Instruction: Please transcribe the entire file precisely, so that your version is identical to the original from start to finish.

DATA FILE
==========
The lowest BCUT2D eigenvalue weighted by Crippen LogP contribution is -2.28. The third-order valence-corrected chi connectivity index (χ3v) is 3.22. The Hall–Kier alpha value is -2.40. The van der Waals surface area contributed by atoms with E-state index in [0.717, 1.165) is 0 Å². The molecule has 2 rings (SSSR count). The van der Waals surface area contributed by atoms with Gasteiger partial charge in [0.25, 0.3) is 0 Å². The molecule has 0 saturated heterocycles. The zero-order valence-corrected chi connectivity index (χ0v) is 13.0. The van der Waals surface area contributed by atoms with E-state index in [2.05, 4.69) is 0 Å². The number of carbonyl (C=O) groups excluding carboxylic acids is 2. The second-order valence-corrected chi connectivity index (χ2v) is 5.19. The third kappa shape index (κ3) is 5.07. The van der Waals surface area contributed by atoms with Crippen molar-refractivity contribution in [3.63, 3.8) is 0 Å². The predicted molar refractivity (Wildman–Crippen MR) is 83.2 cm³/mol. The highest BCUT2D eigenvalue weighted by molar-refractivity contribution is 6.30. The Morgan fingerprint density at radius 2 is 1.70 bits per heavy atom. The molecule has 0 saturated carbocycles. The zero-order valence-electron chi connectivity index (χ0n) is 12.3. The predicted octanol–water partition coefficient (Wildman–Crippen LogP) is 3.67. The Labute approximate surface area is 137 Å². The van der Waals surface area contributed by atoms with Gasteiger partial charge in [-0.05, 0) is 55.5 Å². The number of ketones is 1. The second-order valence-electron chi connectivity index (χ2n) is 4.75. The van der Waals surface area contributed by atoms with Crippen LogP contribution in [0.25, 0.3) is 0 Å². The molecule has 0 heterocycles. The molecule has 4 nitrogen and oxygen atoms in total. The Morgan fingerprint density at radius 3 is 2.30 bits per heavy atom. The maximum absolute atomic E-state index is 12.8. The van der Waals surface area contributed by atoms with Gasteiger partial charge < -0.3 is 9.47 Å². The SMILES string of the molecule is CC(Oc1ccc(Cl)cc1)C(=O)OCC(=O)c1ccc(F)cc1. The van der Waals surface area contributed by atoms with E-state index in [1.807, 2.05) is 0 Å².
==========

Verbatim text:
The lowest BCUT2D eigenvalue weighted by Crippen LogP contribution is -2.28. The third-order valence-corrected chi connectivity index (χ3v) is 3.22. The Hall–Kier alpha value is -2.40. The van der Waals surface area contributed by atoms with E-state index in [0.717, 1.165) is 0 Å². The molecule has 2 rings (SSSR count). The van der Waals surface area contributed by atoms with Gasteiger partial charge in [0.25, 0.3) is 0 Å². The molecule has 0 saturated heterocycles. The zero-order valence-corrected chi connectivity index (χ0v) is 13.0. The van der Waals surface area contributed by atoms with E-state index in [2.05, 4.69) is 0 Å². The number of carbonyl (C=O) groups excluding carboxylic acids is 2. The second-order valence-corrected chi connectivity index (χ2v) is 5.19. The third kappa shape index (κ3) is 5.07. The van der Waals surface area contributed by atoms with Crippen molar-refractivity contribution in [3.63, 3.8) is 0 Å². The predicted molar refractivity (Wildman–Crippen MR) is 83.2 cm³/mol. The highest BCUT2D eigenvalue weighted by molar-refractivity contribution is 6.30. The Morgan fingerprint density at radius 2 is 1.70 bits per heavy atom. The molecule has 0 saturated carbocycles. The zero-order valence-electron chi connectivity index (χ0n) is 12.3. The predicted octanol–water partition coefficient (Wildman–Crippen LogP) is 3.67. The Labute approximate surface area is 137 Å². The van der Waals surface area contributed by atoms with Gasteiger partial charge in [-0.05, 0) is 55.5 Å². The number of ketones is 1. The second-order valence-electron chi connectivity index (χ2n) is 4.75. The van der Waals surface area contributed by atoms with Crippen LogP contribution in [0.25, 0.3) is 0 Å². The molecule has 0 heterocycles. The molecule has 4 nitrogen and oxygen atoms in total. The Morgan fingerprint density at radius 3 is 2.30 bits per heavy atom. The maximum absolute atomic E-state index is 12.8. The van der Waals surface area contributed by atoms with Gasteiger partial charge < -0.3 is 9.47 Å². The SMILES string of the molecule is CC(Oc1ccc(Cl)cc1)C(=O)OCC(=O)c1ccc(F)cc1. The van der Waals surface area contributed by atoms with E-state index in [1.807, 2.05) is 0 Å².